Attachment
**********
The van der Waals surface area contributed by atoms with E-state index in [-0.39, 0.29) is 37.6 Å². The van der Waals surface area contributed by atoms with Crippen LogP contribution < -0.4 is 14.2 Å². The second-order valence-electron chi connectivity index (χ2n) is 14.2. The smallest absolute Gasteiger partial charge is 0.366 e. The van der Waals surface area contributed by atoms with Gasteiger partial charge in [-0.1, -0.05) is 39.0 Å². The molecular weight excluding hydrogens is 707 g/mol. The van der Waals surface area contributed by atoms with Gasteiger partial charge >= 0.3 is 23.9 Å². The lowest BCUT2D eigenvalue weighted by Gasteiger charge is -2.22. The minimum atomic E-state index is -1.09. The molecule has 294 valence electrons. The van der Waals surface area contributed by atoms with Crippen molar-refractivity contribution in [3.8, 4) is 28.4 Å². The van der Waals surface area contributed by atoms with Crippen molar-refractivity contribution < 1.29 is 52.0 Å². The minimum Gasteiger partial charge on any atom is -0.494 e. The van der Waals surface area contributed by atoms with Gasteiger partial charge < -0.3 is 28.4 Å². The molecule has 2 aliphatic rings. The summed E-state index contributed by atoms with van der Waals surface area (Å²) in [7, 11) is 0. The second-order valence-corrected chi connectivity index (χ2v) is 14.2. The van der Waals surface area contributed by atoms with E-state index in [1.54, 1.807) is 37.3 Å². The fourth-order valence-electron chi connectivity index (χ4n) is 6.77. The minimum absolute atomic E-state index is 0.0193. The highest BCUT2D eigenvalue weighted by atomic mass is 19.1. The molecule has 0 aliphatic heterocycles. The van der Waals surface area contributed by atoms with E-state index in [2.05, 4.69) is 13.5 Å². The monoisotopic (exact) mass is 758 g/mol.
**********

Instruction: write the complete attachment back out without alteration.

The van der Waals surface area contributed by atoms with E-state index in [-0.39, 0.29) is 37.6 Å². The van der Waals surface area contributed by atoms with Crippen LogP contribution < -0.4 is 14.2 Å². The second-order valence-electron chi connectivity index (χ2n) is 14.2. The smallest absolute Gasteiger partial charge is 0.366 e. The van der Waals surface area contributed by atoms with Gasteiger partial charge in [-0.1, -0.05) is 39.0 Å². The molecular weight excluding hydrogens is 707 g/mol. The van der Waals surface area contributed by atoms with Gasteiger partial charge >= 0.3 is 23.9 Å². The lowest BCUT2D eigenvalue weighted by Gasteiger charge is -2.22. The minimum atomic E-state index is -1.09. The molecule has 294 valence electrons. The van der Waals surface area contributed by atoms with Crippen molar-refractivity contribution in [3.8, 4) is 28.4 Å². The van der Waals surface area contributed by atoms with Crippen molar-refractivity contribution < 1.29 is 52.0 Å². The minimum Gasteiger partial charge on any atom is -0.494 e. The van der Waals surface area contributed by atoms with Gasteiger partial charge < -0.3 is 28.4 Å². The molecule has 2 aliphatic rings. The summed E-state index contributed by atoms with van der Waals surface area (Å²) in [7, 11) is 0. The second-order valence-corrected chi connectivity index (χ2v) is 14.2. The van der Waals surface area contributed by atoms with E-state index in [1.54, 1.807) is 37.3 Å². The fourth-order valence-electron chi connectivity index (χ4n) is 6.77. The minimum absolute atomic E-state index is 0.0193. The highest BCUT2D eigenvalue weighted by atomic mass is 19.1. The molecule has 0 aliphatic heterocycles. The van der Waals surface area contributed by atoms with E-state index in [2.05, 4.69) is 13.5 Å². The monoisotopic (exact) mass is 758 g/mol.